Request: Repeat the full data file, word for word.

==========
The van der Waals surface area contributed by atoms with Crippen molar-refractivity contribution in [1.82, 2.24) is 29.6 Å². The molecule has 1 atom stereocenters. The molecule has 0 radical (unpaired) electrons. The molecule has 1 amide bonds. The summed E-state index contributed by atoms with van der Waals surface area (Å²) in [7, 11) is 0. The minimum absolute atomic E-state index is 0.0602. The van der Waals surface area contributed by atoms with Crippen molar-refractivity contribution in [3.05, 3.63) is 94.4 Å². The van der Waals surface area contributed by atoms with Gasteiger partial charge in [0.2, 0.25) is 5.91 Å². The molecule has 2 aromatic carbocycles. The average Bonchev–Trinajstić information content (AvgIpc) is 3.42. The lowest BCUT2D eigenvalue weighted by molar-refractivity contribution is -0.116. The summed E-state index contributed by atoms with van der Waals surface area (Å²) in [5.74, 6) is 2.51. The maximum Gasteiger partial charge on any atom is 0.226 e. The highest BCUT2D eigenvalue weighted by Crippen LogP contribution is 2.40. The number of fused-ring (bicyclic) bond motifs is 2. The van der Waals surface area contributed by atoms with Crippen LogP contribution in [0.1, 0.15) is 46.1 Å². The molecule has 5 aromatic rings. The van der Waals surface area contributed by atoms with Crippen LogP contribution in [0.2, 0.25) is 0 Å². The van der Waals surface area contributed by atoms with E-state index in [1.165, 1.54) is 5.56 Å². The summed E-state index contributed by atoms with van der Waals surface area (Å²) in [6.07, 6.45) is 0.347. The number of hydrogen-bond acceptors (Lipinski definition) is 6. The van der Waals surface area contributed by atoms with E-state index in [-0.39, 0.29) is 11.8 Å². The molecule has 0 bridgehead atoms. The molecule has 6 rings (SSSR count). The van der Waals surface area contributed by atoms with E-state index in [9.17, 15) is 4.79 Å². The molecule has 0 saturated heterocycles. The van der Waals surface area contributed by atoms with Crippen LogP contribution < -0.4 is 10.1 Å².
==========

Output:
The van der Waals surface area contributed by atoms with Crippen molar-refractivity contribution in [1.82, 2.24) is 29.6 Å². The molecule has 1 atom stereocenters. The molecule has 0 radical (unpaired) electrons. The molecule has 1 amide bonds. The summed E-state index contributed by atoms with van der Waals surface area (Å²) in [7, 11) is 0. The minimum absolute atomic E-state index is 0.0602. The van der Waals surface area contributed by atoms with Crippen molar-refractivity contribution in [3.05, 3.63) is 94.4 Å². The van der Waals surface area contributed by atoms with Gasteiger partial charge in [0.2, 0.25) is 5.91 Å². The molecule has 2 aromatic carbocycles. The average Bonchev–Trinajstić information content (AvgIpc) is 3.42. The lowest BCUT2D eigenvalue weighted by molar-refractivity contribution is -0.116. The summed E-state index contributed by atoms with van der Waals surface area (Å²) in [5.74, 6) is 2.51. The maximum Gasteiger partial charge on any atom is 0.226 e. The highest BCUT2D eigenvalue weighted by Crippen LogP contribution is 2.40. The number of fused-ring (bicyclic) bond motifs is 2. The van der Waals surface area contributed by atoms with Crippen LogP contribution in [0.1, 0.15) is 46.1 Å². The molecule has 5 aromatic rings. The van der Waals surface area contributed by atoms with Crippen LogP contribution in [0.2, 0.25) is 0 Å². The van der Waals surface area contributed by atoms with E-state index in [1.165, 1.54) is 5.56 Å². The summed E-state index contributed by atoms with van der Waals surface area (Å²) in [6.07, 6.45) is 0.347. The number of hydrogen-bond acceptors (Lipinski definition) is 6. The van der Waals surface area contributed by atoms with E-state index in [-0.39, 0.29) is 11.8 Å². The molecule has 0 bridgehead atoms. The molecule has 6 rings (SSSR count). The van der Waals surface area contributed by atoms with E-state index in [9.17, 15) is 4.79 Å². The molecule has 0 saturated heterocycles. The van der Waals surface area contributed by atoms with Crippen LogP contribution < -0.4 is 10.1 Å².